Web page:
Reference year 2023
    Content updates and contributors

    Version 2023 - Drafted by Guillem Salvans, Senior project manager at Fundación Bertelsmann - Member of Cedefop Community of apprenticeship experts for Spain

    Q2. Is there an official definition of ‘apprenticeship’ or ‘apprentice’ in your country?

    Apprenticeship is a modality of VET defined in the 2022 regulation.
    The law names this pathway Formación profesional intensiva (Intensive VET).
    This definition includes its main characteristics (see Q1).

    Q3. At which level do apprenticeship schemes exist in your country?
    At upper secondary level
    At post-secondary (not tertiary)
    At tertiary level
    At sectoral level

    Apprenticeships can be offered both in programmes managed by the Ministry of Education (formal VET system) and in programmes managed by the Ministry of Labour/employment authorities (see Q5 of the scheme fiche).
    The 2022 law intends to integrate both options into a single system through a modular supply. Students can accumulate training from a determinate level, and this can be used to facilitate their access to a higher level.
    The different levels are identified by the letters A, B, C, D and E.
    The Law allows the apprenticeship modality (Intensive VET) in:
    -C Grade (Certificados de Profesionalidad)
    -D Grade (IVET accessing from 15 years)
    -E Grade (Specialization training)

    Level C refers to occupational qualifications, i.e. the certificates accredit the set of professional skills that a person must possess for the development of a labour activity identified in the labour market. Level C programmes are managed by Employment authorities and allow obtaining a qualification corresponding to an occupational profile. They can be found in Level 1 (ISCED 254), Level 2 (ISCED 351) and level 3 (ISCED 453). Formal access requirements apply for entering Level 2 and Level 3.

    Level D and E refers to education qualifications (diplomas) that are part of initial VET.
    Level D programmes are managed by Education authorities and lead to upper secondary, post-secondary and higher VET qualifications. Main programmes last two years (2,000 hours) and include work-based learning in a company and at a VET school:
    •    Basic VET programmes (ISCED 353) are available in the last year of compulsory education, to learners aged 15 or 16
    •    Intermediate VET programmes can begin at age 16, after the end of compulsory education. These lead to technician qualifications at ISCED 354.
    •    Higher VET programmes (ISCED 554) at tertiary level lead to an advanced technician qualification.

    Level E programmes are managed by Education authorities and offer specialized training accessing from the intermediate or the tertiary VET level. The total duration of this training is quite variable, but significantly shorter than D-level degrees. Spain is still developing this option of specialized training, and the number of total students remains very low. In addition, in this level it is not mandatory to follow a dual pathway (General or Intensive). As a result, the Spanish scheme fiche focuses mainly on apprenticeships at levels C and level D.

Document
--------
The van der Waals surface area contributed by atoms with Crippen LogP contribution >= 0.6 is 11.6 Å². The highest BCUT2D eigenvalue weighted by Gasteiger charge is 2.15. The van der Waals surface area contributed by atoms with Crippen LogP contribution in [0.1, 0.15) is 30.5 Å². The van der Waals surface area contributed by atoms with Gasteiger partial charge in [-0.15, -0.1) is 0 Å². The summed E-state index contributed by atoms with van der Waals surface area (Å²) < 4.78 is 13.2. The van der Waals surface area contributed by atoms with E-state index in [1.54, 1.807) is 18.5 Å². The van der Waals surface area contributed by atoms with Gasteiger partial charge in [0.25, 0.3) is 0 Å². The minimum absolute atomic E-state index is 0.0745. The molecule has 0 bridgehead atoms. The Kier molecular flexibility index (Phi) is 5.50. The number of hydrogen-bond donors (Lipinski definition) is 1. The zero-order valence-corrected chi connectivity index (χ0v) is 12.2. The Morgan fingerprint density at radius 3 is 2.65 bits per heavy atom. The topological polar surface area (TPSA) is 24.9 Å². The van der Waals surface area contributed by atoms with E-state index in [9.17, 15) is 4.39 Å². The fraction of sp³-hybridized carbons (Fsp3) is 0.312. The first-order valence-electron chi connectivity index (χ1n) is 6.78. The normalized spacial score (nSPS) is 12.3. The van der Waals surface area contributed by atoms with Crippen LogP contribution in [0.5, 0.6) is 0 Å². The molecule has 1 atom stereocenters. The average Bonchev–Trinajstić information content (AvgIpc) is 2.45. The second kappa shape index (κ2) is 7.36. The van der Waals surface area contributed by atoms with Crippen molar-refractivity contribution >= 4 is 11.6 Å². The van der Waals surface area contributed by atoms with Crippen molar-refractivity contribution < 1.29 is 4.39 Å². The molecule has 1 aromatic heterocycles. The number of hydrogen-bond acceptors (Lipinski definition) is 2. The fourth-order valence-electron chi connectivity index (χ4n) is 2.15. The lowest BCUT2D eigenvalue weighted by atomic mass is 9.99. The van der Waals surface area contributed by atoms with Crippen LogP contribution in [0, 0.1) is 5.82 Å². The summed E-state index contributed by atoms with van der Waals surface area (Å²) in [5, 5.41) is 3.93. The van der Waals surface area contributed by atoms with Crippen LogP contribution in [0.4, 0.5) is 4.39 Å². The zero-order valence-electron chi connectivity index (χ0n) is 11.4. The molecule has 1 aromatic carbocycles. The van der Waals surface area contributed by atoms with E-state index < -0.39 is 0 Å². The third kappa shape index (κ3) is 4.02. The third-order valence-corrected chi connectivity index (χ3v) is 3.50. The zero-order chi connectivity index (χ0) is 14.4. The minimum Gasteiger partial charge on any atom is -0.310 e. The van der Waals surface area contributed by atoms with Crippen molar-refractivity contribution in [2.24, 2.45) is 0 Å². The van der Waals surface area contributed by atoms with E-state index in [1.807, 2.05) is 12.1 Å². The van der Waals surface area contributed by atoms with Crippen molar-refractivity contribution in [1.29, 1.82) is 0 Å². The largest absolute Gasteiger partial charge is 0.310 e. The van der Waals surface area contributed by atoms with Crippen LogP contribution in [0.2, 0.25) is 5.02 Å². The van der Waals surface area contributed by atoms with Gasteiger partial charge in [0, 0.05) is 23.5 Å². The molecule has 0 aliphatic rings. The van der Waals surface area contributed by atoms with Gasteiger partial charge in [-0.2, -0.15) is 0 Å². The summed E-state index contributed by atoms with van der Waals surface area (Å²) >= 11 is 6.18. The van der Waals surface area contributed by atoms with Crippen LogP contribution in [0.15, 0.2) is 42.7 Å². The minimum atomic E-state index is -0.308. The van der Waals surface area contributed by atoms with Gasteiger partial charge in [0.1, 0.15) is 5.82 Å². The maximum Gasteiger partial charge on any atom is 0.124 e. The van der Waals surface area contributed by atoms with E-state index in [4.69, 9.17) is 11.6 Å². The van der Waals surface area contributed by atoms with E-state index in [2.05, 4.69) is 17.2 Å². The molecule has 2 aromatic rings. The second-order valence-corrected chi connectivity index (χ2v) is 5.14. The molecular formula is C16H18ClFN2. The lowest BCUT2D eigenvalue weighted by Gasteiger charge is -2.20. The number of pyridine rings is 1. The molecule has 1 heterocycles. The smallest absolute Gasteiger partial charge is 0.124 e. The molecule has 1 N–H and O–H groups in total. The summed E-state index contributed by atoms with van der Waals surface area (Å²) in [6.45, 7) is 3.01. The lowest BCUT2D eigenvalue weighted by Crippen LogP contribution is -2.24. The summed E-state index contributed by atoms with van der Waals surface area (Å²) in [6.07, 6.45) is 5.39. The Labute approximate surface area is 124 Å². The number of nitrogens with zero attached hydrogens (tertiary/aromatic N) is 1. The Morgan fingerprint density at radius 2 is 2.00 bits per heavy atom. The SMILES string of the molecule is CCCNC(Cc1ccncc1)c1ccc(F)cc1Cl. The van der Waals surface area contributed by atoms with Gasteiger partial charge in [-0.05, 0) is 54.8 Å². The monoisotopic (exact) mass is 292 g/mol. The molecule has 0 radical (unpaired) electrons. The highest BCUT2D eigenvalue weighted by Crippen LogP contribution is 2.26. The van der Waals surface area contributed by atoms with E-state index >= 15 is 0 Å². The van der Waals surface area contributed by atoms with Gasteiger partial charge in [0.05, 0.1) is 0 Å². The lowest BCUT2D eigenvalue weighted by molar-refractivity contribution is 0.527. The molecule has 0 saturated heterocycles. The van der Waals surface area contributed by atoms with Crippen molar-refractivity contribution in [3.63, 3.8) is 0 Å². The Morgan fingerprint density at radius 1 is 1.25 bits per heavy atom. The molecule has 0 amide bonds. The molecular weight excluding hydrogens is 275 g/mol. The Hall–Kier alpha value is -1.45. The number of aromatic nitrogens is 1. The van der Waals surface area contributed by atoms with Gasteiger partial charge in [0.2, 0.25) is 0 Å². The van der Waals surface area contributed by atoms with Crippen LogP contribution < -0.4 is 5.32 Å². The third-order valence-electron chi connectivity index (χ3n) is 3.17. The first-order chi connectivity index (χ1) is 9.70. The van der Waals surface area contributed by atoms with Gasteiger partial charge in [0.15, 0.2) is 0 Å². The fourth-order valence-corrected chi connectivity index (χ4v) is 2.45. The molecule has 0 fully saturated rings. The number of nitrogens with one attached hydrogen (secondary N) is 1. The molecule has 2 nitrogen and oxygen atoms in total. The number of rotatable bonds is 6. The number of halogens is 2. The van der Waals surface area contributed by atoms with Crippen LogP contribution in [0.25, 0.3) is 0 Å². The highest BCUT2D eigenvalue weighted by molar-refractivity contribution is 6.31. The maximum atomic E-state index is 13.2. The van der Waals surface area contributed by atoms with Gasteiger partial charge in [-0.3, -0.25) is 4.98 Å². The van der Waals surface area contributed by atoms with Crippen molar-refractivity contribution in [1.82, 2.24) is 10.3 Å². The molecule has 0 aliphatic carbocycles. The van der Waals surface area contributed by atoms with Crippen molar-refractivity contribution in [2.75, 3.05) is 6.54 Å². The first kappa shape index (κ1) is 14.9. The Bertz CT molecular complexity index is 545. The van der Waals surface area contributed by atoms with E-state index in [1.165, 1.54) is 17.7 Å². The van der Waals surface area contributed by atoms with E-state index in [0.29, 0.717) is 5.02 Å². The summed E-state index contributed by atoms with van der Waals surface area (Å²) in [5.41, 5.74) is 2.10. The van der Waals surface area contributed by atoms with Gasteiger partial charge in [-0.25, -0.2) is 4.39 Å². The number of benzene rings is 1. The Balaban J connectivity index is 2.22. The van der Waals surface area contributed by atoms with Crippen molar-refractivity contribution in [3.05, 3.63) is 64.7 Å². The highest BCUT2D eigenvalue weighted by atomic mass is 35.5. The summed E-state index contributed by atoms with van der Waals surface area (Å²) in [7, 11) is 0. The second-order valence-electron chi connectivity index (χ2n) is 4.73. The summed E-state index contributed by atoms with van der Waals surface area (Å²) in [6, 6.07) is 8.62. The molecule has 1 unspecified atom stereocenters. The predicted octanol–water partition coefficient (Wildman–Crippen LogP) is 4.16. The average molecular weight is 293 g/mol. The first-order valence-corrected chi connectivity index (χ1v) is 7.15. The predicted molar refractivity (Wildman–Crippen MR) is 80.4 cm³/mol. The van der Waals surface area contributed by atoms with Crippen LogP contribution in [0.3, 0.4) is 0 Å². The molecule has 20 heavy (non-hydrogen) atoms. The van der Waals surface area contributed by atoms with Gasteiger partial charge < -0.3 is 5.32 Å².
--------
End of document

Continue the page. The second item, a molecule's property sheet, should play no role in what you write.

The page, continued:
Q4. How well-established are apprenticeship schemes in your country?
    A long history (before 2000)
    A recent history (in 2000s)
    Pilot scheme

    The Royal Decree 1529/2012 established a new and optional pathway (as mentioned before, referred in Spain as Dual VET) within the VET system, basically increasing the training time in companies to a minimum of 33% of the total duration.

    The 2022 VET Law established the dual nature of all the programmes of interest in this fiche (See Q1). Of the two new pathways introduced, the Intensive VET corresponds to an apprenticeship.

    The Law set a transitional period until December 2024 for the adaptation from the current duration of workplace training to the new foreseen one for each pathway.

    Q5. Relevant information that is essential to understanding the specificity of apprenticeships in the country.

    A decade after the Royal Decree of 2012, the following conclusions could be drawn:

    - implementation of Dual VET had been limited in quantity. However, it was increasing year by year, apart from the COVID-19 period. The latest data available date indicates that 4% of vocational training students in the education system are enrolled in this modality.

    - implementation of Dual VET has been very different (and uneven) across Spanish regions. Regional regulators have clearly implemented their own programmes (in accordance with the national regulation). For example, in some regions the student was linked to the company through an employment contract, and in others it had only the written agreement between the school and the company. The training duration in the company also varied significantly between regions.

    -The introduction of the dual modality meant an injection of innovation in the VET system itself, and has greatly activated intermediate bodies, especially business organisations and chambers of commerce, which already play a leading role in dual vocational training in many regions.

    In short, before the 2022 VET Law, the country has experimented a great deal with models, projects, etc. in relation to the Dual VET pathway.